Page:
Despite the lackluster unboxing experience, the actual product is far better than any dongle that we have checked out so far. The Eagle has everything from great looks to great build quality. I would even say that the Eagle looks far more expensive than its asking price.
The Earmen Eagle has a full glass body. Also, the Earmen logo and all the branding are underneath the glass giving the Eagle a very premium look. There are no gaps or screws to be found, making the dongle very smooth to the touch.
The only aesthetic choice that I am not the biggest fan of is the logo that lights up. I would have preferred if the logo was simpler. Of course, this does not break the design in any way, so no real complaints here.
Unlike most dongle-type DAC/Amps that are being released, the Earmen Eagle adapts the USB Type-A design that is similar to the popular Dragonfly Series. For me, this is a very good choice since you are guaranteed good stability and compatibility.
The USB Type-A connection is gold-plated and feels very sturdy. It is very rare for this connector to break, so you can confidently use the Earmen Eagle as your daily driver.
In terms of size and weight, the Earmen Eagle is certainly not the smallest and lightest dongle out there. However, this does not impact its portability. It is light enough to be carried around but still maintains some heft to give it that quality feel.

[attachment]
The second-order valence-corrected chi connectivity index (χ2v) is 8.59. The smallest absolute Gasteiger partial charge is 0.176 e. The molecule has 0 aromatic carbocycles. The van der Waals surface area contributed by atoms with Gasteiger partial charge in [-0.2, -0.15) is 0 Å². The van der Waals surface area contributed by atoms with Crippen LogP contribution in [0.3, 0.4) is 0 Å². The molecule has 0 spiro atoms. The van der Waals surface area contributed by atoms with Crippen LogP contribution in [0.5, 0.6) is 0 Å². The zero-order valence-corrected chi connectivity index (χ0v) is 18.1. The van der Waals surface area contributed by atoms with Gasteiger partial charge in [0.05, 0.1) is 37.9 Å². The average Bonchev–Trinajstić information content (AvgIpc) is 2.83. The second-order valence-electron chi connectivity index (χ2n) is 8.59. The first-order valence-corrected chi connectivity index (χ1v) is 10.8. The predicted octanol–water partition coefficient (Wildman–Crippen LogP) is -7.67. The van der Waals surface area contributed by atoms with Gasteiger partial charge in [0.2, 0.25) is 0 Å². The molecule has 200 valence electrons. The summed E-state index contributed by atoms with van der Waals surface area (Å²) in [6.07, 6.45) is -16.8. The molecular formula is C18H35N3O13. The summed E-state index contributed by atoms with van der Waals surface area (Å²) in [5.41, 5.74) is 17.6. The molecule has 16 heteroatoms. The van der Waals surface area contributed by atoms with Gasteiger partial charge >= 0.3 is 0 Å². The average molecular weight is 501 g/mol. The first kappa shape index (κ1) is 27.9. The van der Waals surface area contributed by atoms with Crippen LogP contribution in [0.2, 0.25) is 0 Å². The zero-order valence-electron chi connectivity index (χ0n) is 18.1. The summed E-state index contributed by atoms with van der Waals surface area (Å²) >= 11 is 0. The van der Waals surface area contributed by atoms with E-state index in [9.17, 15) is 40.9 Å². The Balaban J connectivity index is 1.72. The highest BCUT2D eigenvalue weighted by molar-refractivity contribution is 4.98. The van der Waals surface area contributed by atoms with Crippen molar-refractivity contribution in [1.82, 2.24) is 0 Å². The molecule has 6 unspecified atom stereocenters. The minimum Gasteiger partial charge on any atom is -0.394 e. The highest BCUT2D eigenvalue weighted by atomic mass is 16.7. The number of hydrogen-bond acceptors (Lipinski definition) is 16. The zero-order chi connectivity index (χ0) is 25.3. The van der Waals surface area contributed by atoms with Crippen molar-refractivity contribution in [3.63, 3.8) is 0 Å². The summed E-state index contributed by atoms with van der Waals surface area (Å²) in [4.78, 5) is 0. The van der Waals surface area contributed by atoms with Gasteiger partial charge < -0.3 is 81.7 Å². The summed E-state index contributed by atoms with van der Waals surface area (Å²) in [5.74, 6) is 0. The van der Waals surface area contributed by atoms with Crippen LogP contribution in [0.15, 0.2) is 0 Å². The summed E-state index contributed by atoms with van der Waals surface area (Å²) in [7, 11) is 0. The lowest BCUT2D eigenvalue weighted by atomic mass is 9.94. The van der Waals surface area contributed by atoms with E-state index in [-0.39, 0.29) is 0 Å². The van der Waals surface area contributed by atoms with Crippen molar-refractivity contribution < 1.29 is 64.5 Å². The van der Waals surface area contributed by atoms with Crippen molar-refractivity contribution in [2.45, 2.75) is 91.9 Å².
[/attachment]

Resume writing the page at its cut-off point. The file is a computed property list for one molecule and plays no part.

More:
USB Type-C OTG Cable
The OTG cable that comes with the Earmen Eagle is quite decent. However, there are some issues that may or may not be isolated with my specific unit.
The USB Type-C connector is slightly twisted, meaning the entire unit will not lie flat. This is a minor issue that does not affect usability. However, I hope that Earmen will address this in future batches.
Aside from that, the build quality of the included Type-C cable is excellent. The cable is braided, and both ends are reinforced very well. I am very confident that this cable will last even when not treated nicely.
Heat and Battery Consumption
Some USB Type-C dongles are known to run extremely hot or consume more battery. The Audirect Beam 2SE that we recently checked out, for example, usually became hot in under an hour. Fortunately, this is not the case for the Earmen Eagle.
I used the Earmen Eagle as my daily driver for about a month. And during my testing, the battery drain was negligible. The Eagle did get hot but not to the point that it was distracting or inconvenient.
Features and Sound Performance